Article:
“Bipolar I includes very clear manic episodes that are hard to miss, whereas bipolar II doesn’t necessarily have that.” – says Sally Winston, PsyD.


  1. Cheaper

There are times when therapists are unavailable. Due to this, you may end up with an expensive one. Online therapists, on the other hand, are a cheaper alternative. You can also cut off expenses from traveling to their offices.

  1. Logistical Availability

Some mental health issues hinder you from going out, and it makes it harder for you to treat your condition. Therefore, some prefer online therapy where you can get help in the comfort of your home especially if you are far from any available therapy services in your area.

  1. Confidential

Some online therapy services allow their patients to remain anonymous. Instead of asking their patient’s name, they will only ask for their method of payment and email. The patient can prevent their friends and family from knowing that they are undergoing therapy.

“While bipolar disorder and borderline personality disorder (BPD) might sound similar at first, aside from a few symptoms the two have in common—impulsivity, promiscuity, and rage—the conditions are actually very different.” – Kathleen Cairns, PsyD


  1. Limited To Mental Health Issues

This form of therapy works best for patients undergoing anxiety or depression. It also offers advice on stress management, career, and relationships issues. Those in need of physical intervention may not find the treatment they need through words they only hear or read. Also, different therapy approaches including Art Therapy, Music Therapy, or Eye Movement Edenization and Reprocessing Therapy are almost impossible to conduct.

  1. Restrictions In Interactions

The relationship between patient and therapist is built on trust. With the lack of specific interactions, it may be hard for the therapist to see improvements or changes in patients. Pieces of advice may not always work out for the best especially when you only see improvement through words. It is for the case of therapies done through real-time chat or email.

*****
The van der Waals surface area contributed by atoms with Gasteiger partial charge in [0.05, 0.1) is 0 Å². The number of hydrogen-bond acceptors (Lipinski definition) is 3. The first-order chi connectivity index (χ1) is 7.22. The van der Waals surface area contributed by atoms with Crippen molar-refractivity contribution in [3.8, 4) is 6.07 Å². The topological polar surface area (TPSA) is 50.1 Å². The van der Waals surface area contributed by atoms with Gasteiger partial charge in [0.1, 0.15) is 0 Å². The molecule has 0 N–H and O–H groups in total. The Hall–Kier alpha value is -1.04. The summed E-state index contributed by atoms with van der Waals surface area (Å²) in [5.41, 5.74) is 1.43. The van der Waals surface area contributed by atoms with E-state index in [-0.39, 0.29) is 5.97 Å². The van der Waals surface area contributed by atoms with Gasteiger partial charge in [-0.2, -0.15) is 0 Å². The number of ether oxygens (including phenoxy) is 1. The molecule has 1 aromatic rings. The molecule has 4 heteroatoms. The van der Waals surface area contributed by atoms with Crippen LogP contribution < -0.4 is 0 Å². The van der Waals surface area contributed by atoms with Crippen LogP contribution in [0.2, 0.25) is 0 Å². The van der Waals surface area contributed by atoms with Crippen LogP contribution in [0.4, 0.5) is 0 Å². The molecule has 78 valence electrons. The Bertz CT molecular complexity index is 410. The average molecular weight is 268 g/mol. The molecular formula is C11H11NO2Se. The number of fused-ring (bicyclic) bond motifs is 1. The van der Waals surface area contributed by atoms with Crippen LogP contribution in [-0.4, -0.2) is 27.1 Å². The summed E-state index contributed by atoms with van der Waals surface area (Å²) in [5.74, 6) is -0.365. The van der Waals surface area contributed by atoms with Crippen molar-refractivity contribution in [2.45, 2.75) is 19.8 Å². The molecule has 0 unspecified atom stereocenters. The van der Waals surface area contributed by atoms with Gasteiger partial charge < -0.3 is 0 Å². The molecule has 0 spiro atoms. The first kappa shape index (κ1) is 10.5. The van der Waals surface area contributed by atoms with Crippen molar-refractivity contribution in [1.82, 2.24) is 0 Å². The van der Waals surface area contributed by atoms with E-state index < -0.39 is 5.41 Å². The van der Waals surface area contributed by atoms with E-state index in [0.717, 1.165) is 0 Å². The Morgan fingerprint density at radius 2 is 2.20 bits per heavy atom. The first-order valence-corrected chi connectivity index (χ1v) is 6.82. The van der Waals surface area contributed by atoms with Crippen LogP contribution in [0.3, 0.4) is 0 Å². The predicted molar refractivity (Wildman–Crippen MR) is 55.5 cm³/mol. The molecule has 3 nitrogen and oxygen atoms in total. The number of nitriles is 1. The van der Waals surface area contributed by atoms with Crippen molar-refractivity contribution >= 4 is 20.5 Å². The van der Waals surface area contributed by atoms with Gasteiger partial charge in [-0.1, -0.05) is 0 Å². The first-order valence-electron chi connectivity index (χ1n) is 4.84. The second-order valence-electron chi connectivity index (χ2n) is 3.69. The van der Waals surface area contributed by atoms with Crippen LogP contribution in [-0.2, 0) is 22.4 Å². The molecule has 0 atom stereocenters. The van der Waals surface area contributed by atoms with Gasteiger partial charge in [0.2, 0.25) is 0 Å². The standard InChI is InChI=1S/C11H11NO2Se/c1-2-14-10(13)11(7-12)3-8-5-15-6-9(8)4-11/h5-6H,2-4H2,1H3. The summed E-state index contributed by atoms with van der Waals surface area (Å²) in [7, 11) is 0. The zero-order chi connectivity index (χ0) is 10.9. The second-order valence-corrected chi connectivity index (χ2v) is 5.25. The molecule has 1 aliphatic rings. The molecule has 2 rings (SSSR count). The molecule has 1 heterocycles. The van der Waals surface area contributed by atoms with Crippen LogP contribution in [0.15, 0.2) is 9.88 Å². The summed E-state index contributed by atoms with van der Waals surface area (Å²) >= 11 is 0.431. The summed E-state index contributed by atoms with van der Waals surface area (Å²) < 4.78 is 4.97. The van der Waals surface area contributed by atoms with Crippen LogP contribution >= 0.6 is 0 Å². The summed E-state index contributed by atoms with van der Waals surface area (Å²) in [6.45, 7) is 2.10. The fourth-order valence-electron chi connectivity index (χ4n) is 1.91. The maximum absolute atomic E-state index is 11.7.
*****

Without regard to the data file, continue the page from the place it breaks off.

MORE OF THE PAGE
Each service has its advantages and disadvantages. Being aware and informed of its pros and cons allows you to choose the most suitable one. Hopefully, this article gave you a better insight into traditional and online therapy.

“Depression treatment that works for one person, however, may not work for another. That’s because depression varies from one person to the next – in severity and type.” – Beth Esposito, MS, LPCC-S, LSW

Bipolar Disorder And Anxiety Issues


People have their ups and downs from time to time. This is why it is not a surprise if anxiety takes place. No one can tell who’s going to have it or when it’s going to happen. Though it is natural for a person’s mood to change now and then, still, there are instances when the anxiety levels become too much.

“If we feel anxious, most of us believe we need to get ourselves under control.” – Alicia H. Clark, PsyD